Peter crouches down and takes a closer look – it's kind of an odd-looking piece of furniture, because not all five of the boards are the same kind of wood – they're not even the same thickness. The mismatched wood doesn't make it any less beautiful, but—
No, Peter thinks, shaking his head, No way. But he bends over anyway and starts scrutinizing every inch of the bookcase. Sure enough, there it is – a tiny "NC" scratched in the bottom right corner of the middle shelf. Neal always signs his work.
Parked illegally outside of June's house, Peter gets out of the car and walks around to the back of the house instead of ringing the doorbell. In the dumpster out back, he finds empty cans of stain and varnish, and a respectable pile of used sandpaper. He stands up and turns in a circle slowly, and sure enough, on a house just down the block, he sees the telltale blue tarp that means someone is in the middle of renovations. Peter's willing to bet that, if he checked the dumpster behind that house, he'd find scrap wood and mostly-used varnish cans.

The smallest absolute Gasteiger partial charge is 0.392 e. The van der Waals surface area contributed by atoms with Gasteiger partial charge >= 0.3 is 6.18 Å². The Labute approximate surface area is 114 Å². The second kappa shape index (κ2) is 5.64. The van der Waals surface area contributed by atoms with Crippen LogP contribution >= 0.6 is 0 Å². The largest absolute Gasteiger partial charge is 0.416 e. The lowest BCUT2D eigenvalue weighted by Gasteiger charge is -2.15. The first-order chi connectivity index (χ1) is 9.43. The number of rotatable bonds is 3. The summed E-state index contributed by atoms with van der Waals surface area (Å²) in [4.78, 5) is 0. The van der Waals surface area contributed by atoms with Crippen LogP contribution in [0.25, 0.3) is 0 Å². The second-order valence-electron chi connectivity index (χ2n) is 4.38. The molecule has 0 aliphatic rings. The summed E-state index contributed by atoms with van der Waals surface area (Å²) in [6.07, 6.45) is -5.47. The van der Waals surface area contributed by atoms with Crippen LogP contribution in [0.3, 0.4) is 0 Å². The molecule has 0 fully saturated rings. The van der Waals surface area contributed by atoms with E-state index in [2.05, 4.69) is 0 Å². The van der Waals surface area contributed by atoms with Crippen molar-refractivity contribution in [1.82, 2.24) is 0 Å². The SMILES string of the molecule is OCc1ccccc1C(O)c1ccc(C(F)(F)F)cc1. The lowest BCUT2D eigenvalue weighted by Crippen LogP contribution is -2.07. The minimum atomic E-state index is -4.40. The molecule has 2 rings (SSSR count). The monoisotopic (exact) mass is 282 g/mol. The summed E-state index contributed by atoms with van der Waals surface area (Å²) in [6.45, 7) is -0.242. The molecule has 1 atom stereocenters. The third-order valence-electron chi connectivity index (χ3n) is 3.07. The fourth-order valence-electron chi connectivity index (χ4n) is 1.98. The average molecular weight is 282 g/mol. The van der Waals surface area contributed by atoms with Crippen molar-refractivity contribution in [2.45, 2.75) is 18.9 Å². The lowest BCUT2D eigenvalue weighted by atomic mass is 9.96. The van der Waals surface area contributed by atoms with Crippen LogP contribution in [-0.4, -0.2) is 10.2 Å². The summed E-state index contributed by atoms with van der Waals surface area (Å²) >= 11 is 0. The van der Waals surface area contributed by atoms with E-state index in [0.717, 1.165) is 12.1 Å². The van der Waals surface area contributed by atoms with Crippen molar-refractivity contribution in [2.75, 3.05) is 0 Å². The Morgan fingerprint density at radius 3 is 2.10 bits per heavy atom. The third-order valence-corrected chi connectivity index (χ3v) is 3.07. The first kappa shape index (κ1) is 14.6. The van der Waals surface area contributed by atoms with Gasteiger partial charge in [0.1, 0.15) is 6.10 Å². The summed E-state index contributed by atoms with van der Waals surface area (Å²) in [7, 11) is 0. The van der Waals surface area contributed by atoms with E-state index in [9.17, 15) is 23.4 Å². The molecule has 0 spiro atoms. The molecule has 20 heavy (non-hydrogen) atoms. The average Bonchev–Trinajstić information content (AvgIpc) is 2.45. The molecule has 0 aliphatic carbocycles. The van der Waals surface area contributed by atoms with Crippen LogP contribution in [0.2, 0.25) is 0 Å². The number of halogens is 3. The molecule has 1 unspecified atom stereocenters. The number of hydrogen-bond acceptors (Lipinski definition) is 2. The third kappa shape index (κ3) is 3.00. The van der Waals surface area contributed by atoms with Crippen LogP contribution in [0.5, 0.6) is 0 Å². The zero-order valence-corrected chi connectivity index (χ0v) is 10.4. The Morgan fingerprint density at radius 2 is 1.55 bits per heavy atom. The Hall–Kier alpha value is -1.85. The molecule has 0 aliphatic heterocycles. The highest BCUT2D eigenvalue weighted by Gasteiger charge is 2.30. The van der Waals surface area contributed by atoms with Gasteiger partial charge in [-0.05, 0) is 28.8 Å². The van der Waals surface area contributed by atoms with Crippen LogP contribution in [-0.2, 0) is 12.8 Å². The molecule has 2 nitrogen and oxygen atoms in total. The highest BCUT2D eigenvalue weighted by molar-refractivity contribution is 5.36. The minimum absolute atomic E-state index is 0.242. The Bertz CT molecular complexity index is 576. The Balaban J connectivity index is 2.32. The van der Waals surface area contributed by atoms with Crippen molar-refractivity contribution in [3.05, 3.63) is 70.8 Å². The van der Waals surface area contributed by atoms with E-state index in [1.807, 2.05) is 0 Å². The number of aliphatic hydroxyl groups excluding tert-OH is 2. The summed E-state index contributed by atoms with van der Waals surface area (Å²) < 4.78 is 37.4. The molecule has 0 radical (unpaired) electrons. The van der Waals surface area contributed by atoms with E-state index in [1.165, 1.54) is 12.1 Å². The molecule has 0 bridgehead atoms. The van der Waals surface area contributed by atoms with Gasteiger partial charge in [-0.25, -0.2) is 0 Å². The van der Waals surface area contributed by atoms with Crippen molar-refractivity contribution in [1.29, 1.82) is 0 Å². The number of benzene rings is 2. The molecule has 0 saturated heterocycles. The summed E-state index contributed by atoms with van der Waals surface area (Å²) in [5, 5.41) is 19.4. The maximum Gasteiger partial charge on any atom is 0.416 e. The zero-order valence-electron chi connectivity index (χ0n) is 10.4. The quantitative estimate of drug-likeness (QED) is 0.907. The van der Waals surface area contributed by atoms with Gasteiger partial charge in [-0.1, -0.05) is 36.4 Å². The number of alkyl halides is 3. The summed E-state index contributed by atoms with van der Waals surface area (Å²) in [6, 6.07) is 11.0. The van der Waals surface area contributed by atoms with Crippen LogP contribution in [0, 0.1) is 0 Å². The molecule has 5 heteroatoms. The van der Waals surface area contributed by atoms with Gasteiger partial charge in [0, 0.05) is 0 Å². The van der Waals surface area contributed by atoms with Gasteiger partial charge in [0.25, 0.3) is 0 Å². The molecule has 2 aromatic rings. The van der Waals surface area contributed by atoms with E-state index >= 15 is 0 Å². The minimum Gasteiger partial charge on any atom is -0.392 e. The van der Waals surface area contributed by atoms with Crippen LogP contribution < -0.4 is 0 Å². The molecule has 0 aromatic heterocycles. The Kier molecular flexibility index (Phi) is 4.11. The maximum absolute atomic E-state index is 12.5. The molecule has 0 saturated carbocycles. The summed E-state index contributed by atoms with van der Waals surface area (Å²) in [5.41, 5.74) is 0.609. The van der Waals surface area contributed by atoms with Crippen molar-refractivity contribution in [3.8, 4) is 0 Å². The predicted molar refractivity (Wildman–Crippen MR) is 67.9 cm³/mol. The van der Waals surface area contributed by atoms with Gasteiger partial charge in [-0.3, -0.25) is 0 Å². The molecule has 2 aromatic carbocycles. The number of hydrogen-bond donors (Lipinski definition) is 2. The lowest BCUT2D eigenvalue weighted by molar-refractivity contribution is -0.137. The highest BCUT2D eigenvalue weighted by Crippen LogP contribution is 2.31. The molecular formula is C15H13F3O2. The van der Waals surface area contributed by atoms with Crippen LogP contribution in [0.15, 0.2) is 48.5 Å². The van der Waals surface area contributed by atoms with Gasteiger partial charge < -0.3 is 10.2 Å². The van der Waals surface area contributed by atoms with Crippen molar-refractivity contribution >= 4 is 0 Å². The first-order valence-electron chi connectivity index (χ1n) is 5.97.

When Peter goes back around to the front door and rings the doorbell, it's opened by June herself, looking forbidding. She doesn't say anything – just stares.
"I'm here to apologize," Peter says.
June's whole demeanor changes – she beams at him and says a hearty "Merry Christmas," before beckoning him in and shooing him up the stairs to Neal's room.
The door is open, but Peter knocks on the doorframe for politeness. When Neal walks over to the door, he looks tired, and Peter looks around this big room and, for the first time, sees the emptiness of it, rather than the extravagance.
"I was a jerk," he says. "I'm sorry."
"Oh," Neal says, eyes wide.
"It's a great present. I love it. Thank you."
"Oh," Neal says again, this time with a small smile creeping across his face. "Thanks. I'm glad you like it. Want some hot chocolate?"
Sitting at Neal's table, blowing gently on his drink, Peter says, "I didn't know you could make furniture."
Neal shrugs. "I can't. But the workers from the house down the street said that a bookcase was simple enough that even a novice couldn't mess one up too badly. They let me use their tools."
"I'd wondered about that part," Peter says idly.